On the contrary, since 1996 we have affirmed the need to build and defend food sovereignty, i.e. the right of peoples to decide on their agricultural and food policies, without dumping on other peoples.
Food sovereignty includes the right of peoples, and therefore of States, to distribute land and water use rights not according to a so-called “law of the market”, but according to the general interest. It includes the right of states to put in place public policies to regulate the market so as to guarantee agricultural production in line with the needs of the population and at stable prices. It considers the importance of production methods, and in particular agroecology, to protect the health of territories and populations. It gives priority to local production and consumption of food, not to exports of agricultural goods. It puts people, especially small-scale food producers, and in particular women and youth, at the centre, rather than the interests of transnational companies and financial actors.

For years, we have seen that the WTO continues to be a powerful instrument for the destruction of people’s food sovereignty. The WTO is used by rich, agro-exporting countries to denounce and criminalise policies that aim to support peasant agriculture, regulate agricultural markets and stabilise food prices for people. For example, the constant denunciation via the WTO of public storage is a shame. In March 2022, we were given access to WTO documents that contained threats to use the dispute settlement body against Egypt, which expressed a pressing need to increase its public stocks to ensure food for its population in the face of the sudden rise in prices on international markets. Similarly, the group of African countries, India, China, South Africa, the G33 and the ACP group have been expressing the need to allow public storage to support their local food production and fight hunger for many years, and they are not being heard.

Food sovereignty is not compatible with the AoA, nor with the very principles of the WTO. This is why we have always denounced the AoA and said “Down Down WTO”.

NO to a reform of the WTO, YES to multilateral negotiations outside the WTO to create an International trade framework based on food sovereignty

You invite us to participate in a council to “reform the WTO”. But food sovereignty can never be achieved by the WTO, whose very purpose, the globalisation of international trade and the accentuation of “free trade”, is contrary to food sovereignty. So we are obliged to refuse this invitation. Based on information gathered from multiple sources, La Via Campesina has come to understand that even within the WTO, there is resistance to the Director General’s (DG) unilateral establishment of such bodies, particularly from developing countries. It appears that this initiative by the DG is driven by business groups who have evident vested interests in a business advisory council. Consequently, it seems that the creation of a CSO council is merely a superficial gesture. We strongly reject it!

The last time you invited us to the negotiation table (and we refused) was in 2005, following the failure of the negotiations in Hong Kong, in the face of an existential crisis of your organisation that since then has never been resolved. This crisis is now reaching a climax. You are trying to save your organisation by launching yet another reform process, but without ever calling into question the very philosophy of the WTO and the reason for your failure. Agriculture remains your “Achilles heel”.

We, the global peasant movement, do not want to negotiate with the WTO. We want the Agreement on Agriculture repealed and we want the WTO to give us a breath : we want the WTO out of agriculture.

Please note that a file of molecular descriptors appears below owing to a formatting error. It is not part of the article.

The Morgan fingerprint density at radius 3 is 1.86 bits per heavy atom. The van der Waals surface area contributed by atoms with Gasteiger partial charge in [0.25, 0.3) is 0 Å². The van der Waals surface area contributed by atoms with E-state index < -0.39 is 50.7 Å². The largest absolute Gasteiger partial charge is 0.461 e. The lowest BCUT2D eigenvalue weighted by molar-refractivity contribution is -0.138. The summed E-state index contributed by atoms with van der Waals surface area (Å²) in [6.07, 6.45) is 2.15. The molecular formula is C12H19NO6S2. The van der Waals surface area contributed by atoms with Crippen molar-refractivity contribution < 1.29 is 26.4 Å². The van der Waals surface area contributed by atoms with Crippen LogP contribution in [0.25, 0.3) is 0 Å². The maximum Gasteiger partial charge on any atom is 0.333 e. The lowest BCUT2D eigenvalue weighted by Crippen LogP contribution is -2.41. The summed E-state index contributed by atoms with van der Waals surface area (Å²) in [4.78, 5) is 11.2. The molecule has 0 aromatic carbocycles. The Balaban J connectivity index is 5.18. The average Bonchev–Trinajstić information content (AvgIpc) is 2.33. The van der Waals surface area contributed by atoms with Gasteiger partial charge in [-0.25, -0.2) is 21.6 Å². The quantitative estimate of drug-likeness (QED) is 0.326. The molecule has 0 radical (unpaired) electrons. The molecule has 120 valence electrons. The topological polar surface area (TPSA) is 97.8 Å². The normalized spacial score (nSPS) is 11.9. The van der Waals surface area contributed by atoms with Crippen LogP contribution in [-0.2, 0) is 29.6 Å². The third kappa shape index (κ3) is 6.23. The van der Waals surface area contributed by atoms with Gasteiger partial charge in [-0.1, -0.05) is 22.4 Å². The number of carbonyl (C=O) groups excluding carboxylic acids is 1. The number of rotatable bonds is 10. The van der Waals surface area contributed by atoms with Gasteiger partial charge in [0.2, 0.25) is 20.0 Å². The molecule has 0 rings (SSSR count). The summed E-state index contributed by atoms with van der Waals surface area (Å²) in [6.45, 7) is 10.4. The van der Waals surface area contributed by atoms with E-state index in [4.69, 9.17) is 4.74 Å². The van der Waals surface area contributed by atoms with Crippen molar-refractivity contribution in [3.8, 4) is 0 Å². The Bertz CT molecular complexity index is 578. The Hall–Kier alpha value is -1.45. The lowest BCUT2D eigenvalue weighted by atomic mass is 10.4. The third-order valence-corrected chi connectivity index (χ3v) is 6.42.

The demise of the WTO is inevitable. Your organization has not only demonstrated its futility, but more importantly, its detrimental impact. Faced with the immense challenges facing humanity – world hunger, the climate crisis, wars, inflation, social inequalities, the collapse of biodiversity, pandemics, etc. – the responses you propose are making the crises worse.

More and more states are realising that no solution will be found with the institutions that have been the Trojan horses of Western neo-liberalism, the WTO, the IMF and the World Bank, for it is these institutions that have led to the current disaster. However, these states have not yet found the means to set up alternative institutions to meet their needs. “The old world is dying, the new world is slow to appear”

We fully understand the need for states not to be excluded from the possibility of participating in international trade. The situation of states that are subject to unilateral unjust sanctions excluding them from international trade shows the importance of a fair framework for agricultural trade in particular. La Via Campesina does not defend autarky, but food sovereignty.

Thus, we call on states not to waste time in sterile negotiations at the WTO around a hypothetical “reform” that has never led to anything for more than 20 years. We invite states, and in particular the countries of the Global South, to sit around the table to negotiate a new framework for fair and inclusive international trade based on food sovereignty. These negotiations could take place in any space that respects genuine multilateralism where all states are truly equal and where the voice of civil society organisations and in particular small-scale food producers will be heard and taken into account, for example at the FAO or UNCTAD.

We, La Via Campesina, commit ourselves to work for this new international framework, just as we did for the United Nations Declaration on the Rights of Peasants and Other Rural Workers (UNDROP). We place ourselves under the good auspices of our brother, friend and comrade Lee Kyung Hae to carry out this necessary task.

Globalize the Struggle, Globalize Hope !
Faced with Global Crises, We Build Food Sovereignty, to Ensure a Future for Humanity !

La Via Campesina
29 May 2023